Survival

The Inquisitor's Tale by Adam Gidwitz

Gidwitz tackles a slice of medieval history in the style of The Canterbury Tales and much of the book is narrated by various individuals being interviewed in a local inn. This story follows a young peasant girl with prophetic visions, a young monk with supernatural strength, and a young Jewish villager who can heal any wound (as well as the aforementioned Holy Dog). Gidwitz mainly focuses on their adventures during the first half of the story, how they got into their current predicament, how they met one another, and the enemies they conquer (such as a dragon, who, due to an unfortunate intestinal issue, breathes fire out of the wrong end). However, this story also covers serious topics within its pages, such as how can three children and a dog stop a book burning, deal with intolerance and discrimination because of who they are, or avoid members of the Inquisition?

The Wild Robot by Peter Brown

Peter Brown’s foray into middle-grade literature, The Wild Robot is a heartwarming story about a robot stranded on an island only populated by animals. Our heroine, the robot Roz, must learn how to survive on the island and how to coexist with the variety of animals who already inhabit the island. Roz is programmed to learn and adapt to her surroundings and eventually she learns how to communicate with the animals. After disguising herself as a bush, a boulder, or flower patch, and eventually earns their trust. Roz also has to learn how to be a parent after an unfortunate accident. The novel traces this growth and how Roz and the animals are able to work together and overcome challenges that none of them could have completed alone. This story touches on collaboration, compassion, creativity, and some of the deepest, and best, parts of human (and animal) nature.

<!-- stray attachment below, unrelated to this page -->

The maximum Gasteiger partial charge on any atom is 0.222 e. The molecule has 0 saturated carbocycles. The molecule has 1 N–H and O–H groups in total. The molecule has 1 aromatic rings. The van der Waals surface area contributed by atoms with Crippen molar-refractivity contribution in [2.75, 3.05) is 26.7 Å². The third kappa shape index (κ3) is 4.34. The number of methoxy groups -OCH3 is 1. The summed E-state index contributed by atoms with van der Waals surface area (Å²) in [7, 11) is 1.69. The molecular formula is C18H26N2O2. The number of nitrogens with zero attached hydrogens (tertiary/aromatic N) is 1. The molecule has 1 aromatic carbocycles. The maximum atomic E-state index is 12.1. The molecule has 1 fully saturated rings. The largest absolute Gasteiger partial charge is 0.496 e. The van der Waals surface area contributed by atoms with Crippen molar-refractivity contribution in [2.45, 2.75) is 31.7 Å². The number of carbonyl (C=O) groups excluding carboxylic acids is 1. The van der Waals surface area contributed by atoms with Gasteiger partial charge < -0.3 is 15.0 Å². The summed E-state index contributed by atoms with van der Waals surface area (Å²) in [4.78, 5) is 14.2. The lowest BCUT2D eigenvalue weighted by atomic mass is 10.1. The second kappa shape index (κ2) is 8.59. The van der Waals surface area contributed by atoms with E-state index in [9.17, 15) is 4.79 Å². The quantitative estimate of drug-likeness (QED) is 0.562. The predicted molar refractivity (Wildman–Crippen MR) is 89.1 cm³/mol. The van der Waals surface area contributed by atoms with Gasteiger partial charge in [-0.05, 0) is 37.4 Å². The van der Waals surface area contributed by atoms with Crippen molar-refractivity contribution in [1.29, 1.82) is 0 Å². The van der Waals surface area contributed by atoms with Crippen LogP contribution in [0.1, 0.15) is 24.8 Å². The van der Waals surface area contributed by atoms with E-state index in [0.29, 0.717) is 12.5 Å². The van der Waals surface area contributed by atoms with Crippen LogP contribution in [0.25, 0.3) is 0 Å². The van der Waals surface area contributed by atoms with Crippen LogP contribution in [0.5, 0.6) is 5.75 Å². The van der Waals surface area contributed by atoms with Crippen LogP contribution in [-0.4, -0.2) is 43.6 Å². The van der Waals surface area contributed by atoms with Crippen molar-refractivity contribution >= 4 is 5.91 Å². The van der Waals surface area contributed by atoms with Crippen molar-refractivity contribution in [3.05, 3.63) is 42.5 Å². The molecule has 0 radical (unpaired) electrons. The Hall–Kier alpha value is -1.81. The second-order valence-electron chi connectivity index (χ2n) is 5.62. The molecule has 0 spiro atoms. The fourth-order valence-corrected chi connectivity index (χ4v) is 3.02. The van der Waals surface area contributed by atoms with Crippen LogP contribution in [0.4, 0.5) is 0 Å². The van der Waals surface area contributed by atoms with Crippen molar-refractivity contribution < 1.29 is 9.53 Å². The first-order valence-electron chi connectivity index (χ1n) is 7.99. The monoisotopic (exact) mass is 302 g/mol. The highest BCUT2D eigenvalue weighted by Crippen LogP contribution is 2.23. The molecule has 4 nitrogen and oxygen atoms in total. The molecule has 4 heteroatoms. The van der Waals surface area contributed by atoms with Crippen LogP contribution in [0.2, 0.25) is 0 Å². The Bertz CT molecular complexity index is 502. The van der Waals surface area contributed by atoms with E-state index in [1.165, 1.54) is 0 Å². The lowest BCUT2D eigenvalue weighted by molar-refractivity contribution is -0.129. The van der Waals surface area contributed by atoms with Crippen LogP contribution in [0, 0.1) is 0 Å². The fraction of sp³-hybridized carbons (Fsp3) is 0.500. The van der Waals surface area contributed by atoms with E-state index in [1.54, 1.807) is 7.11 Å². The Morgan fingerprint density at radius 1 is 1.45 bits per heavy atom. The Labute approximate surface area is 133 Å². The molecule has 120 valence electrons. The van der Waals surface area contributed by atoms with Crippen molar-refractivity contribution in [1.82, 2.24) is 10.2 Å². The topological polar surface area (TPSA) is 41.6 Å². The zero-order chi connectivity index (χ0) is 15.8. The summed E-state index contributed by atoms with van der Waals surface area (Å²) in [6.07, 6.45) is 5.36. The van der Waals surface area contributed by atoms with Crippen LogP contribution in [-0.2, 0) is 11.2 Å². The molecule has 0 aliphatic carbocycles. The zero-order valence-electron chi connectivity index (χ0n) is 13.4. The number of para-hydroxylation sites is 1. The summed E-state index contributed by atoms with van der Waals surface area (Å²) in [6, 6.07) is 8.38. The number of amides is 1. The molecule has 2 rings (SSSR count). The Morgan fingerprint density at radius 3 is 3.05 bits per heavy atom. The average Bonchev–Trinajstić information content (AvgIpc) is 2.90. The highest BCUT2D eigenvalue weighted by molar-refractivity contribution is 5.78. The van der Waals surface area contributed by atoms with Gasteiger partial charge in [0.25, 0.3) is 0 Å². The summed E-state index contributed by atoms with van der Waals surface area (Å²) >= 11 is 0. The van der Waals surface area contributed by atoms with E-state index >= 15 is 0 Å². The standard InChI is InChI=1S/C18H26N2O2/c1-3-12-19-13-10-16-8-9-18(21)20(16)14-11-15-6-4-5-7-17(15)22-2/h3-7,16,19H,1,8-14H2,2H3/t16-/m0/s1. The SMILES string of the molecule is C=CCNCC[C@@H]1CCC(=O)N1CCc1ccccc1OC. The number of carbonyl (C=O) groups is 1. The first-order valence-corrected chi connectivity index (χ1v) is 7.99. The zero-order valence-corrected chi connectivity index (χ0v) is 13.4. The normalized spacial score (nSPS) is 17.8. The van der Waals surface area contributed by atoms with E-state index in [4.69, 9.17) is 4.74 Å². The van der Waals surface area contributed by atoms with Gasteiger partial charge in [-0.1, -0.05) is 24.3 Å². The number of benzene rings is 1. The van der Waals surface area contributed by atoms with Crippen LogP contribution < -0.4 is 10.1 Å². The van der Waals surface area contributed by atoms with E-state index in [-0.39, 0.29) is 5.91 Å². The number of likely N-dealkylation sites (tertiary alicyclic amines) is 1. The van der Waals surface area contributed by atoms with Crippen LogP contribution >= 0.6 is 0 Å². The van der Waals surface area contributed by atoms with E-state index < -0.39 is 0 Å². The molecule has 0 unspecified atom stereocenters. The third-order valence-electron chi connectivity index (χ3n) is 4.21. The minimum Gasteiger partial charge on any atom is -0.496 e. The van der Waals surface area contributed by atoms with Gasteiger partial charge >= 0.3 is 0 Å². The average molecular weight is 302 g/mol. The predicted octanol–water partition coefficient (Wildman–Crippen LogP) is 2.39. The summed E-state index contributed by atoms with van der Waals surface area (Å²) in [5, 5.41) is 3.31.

Sparkle in the Wreckage

ImageIs there any going back once a world has become a dystopia? That's what I kept wondering as I read my first two books from the new batch of Rosie Award nominees. Libba Bray's Beauty Queens is set in the near future and concerns thirteen survivors of a plane crash on a tropical island. They also just happen to be contestants in the Miss Teen Dream beauty contest, sponsored by The Corporation, a company whose ubiquity in media and the marketplace make them a not-unfamiliar behind-the-scenes corporate dictatorship. Divergent, by Veronica Roth, is set in a much less-familiar future Chicago.

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